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Ranch Deaths Ruled Murder-Suicide

The sheriff confirmed Wednesday that the deaths of six family members in a remote ranch home were a murder-suicide carried out by a district attorney's investigator, who killed his mother, wife, three children and himself with his service weapon.

Sheriff Bob Doyle said David McGowan, 44, left a trail of bloody sockprints and song lyrics behind as he went on his killing spree in the middle of the night Tuesday, shooting each victim in the head as they slept.

The victims included his three children — his 14-year-old son Chase, and daughters Paige, 10, and Rayne, 8. Also killed were his wife Karen, 42, and his mother, Angelia McGowan, 75. The McGowans have an older son stationed in Iraq, Doyle said.

Investigators are still looking for a motive, the sheriff said, because McGowan seemed happy at work and at home.

"Although we did not find a suicide note, there was a piece of paper next to the computer with song lyrics from the Los Lonely Boys which read 'Woe is me. I'm looking forward to seeing you in the next life,"' he said.

"This investigation is not complete," Doyle said. "What was troubling this young man that he would do such a tragic thing?"

McGowan used his duty weapon, a 9-mm Smith and Wesson semiautomatic handgun, to kill his family, Doyle said.

Deputies were sent to the home at 4:33 a.m. Tuesday because of McGowan's last call — to 911.

The tape of that call was played by Doyle on Wednesday; a gunshot and several thumps can be heard, apparently McGowan and the telephone falling to the ground. His body, a gun and the phone were found close to the entrance of the home.

No one spoke on the very brief call, but the dispatcher immediately sent two patrol cars to the home.

Friends and neighbors said McGowan, who helped prosecutors in Riverside County prepare cases for trial, did not give any clues that something was so wrong.

At the school where the McGowan children were in the second, fourth and eighth grades, administrators sent a note home to parents informing them of the deaths, reports the Los Angeles Times.

"We will miss the children greatly," part of the note read. "Your children should know that the Riverside County Sheriff's Department is actively investigating and that they have no need to worry."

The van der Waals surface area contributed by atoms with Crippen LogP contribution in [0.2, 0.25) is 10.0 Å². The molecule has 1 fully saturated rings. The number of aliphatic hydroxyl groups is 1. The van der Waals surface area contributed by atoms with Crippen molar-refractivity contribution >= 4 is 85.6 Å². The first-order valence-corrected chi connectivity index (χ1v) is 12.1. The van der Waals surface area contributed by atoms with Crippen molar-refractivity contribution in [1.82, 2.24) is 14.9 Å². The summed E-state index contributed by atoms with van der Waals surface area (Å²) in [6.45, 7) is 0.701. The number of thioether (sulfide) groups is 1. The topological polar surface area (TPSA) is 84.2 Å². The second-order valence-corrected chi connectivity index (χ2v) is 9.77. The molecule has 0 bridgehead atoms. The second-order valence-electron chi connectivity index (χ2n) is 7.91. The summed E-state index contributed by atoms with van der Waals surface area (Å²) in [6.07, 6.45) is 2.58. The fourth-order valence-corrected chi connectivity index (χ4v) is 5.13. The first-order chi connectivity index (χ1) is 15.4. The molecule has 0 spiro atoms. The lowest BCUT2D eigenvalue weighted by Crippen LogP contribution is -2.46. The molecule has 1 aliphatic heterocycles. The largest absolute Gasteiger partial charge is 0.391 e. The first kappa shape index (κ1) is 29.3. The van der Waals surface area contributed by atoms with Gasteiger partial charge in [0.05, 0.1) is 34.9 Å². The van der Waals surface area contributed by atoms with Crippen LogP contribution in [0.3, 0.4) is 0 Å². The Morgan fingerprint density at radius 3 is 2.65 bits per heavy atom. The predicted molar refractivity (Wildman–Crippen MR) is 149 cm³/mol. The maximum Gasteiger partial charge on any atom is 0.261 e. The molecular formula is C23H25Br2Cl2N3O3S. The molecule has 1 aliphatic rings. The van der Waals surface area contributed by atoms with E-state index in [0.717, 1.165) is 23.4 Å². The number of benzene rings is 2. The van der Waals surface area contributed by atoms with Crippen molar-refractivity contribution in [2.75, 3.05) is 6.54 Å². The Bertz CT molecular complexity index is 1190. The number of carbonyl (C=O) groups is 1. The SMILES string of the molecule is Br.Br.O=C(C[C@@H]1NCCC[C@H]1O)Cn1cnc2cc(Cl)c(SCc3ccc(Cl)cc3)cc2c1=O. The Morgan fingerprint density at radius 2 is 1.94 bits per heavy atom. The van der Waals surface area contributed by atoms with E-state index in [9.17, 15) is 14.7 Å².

"There was no indication whatsoever that something like this was going to happen," said Ingrid Wyatt, a spokeswoman for the district attorney's office. "He had a standard type of case load, the same that any other investigator had."

Pat Whittle, an accounts manager for the Garner Valley Homeowner's Association who has known McGowan for 10 years, said she was shocked to hear the news.

"He was wonderful," she said Tuesday. "It's hard to believe that things like this happen to people you know."

Karen McGowan had worked as a firefighter in Cathedral City before quitting to raise the couple's children, the Times reports. She was often seen working on the couple's property, doing cement and electrical work, and had spent the last two summers cutting down beetle-infested pine trees for neighbors who could not afford to remove the fire hazards.

"She was tough," said Whittle. "She had a little side business cutting trees — think she called it Sawbucks."

The remote, mountainous area where the McGowans lived about 100 miles southeast of Los Angeles is well-known for its horse ranches, nestled among rolling meadows and tall pines.

"We're a very high-end horse community and mountain community. Lots of wealth, lots of people who moved from the rat race of L.A.," said resident Karen Price in an interview with paper. "We're still kind of in shock…. I mean, we don't lock our doors, and we have $2-million homes. This can't happen here."

Public records show McGowan and his wife bought the 4.5-acre property and 3,331-square-foot ranch house for $425,000 in 2000.

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